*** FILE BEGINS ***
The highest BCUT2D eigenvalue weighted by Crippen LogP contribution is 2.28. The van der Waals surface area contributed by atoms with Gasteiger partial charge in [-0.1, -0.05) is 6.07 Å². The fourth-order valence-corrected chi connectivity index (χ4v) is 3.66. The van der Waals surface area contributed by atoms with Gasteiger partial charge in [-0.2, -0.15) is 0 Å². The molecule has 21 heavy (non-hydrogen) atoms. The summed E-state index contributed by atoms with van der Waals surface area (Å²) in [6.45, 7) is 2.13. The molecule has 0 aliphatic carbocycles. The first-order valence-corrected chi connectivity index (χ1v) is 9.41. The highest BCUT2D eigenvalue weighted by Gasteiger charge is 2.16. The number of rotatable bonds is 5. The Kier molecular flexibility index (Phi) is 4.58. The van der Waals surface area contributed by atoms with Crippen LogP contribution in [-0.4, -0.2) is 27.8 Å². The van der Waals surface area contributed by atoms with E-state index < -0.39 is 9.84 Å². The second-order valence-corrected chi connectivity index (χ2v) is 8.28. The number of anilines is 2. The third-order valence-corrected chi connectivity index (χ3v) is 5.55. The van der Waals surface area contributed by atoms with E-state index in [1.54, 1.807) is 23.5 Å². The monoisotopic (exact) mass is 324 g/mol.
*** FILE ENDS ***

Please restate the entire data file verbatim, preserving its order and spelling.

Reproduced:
The highest BCUT2D eigenvalue weighted by Crippen LogP contribution is 2.28. The van der Waals surface area contributed by atoms with Gasteiger partial charge in [-0.1, -0.05) is 6.07 Å². The fourth-order valence-corrected chi connectivity index (χ4v) is 3.66. The van der Waals surface area contributed by atoms with Gasteiger partial charge in [-0.2, -0.15) is 0 Å². The molecule has 21 heavy (non-hydrogen) atoms. The summed E-state index contributed by atoms with van der Waals surface area (Å²) in [6.45, 7) is 2.13. The molecule has 0 aliphatic carbocycles. The first-order valence-corrected chi connectivity index (χ1v) is 9.41. The highest BCUT2D eigenvalue weighted by Gasteiger charge is 2.16. The number of rotatable bonds is 5. The Kier molecular flexibility index (Phi) is 4.58. The van der Waals surface area contributed by atoms with Crippen LogP contribution in [-0.4, -0.2) is 27.8 Å². The van der Waals surface area contributed by atoms with E-state index < -0.39 is 9.84 Å². The second-order valence-corrected chi connectivity index (χ2v) is 8.28. The number of anilines is 2. The third-order valence-corrected chi connectivity index (χ3v) is 5.55. The van der Waals surface area contributed by atoms with E-state index in [1.54, 1.807) is 23.5 Å². The monoisotopic (exact) mass is 324 g/mol.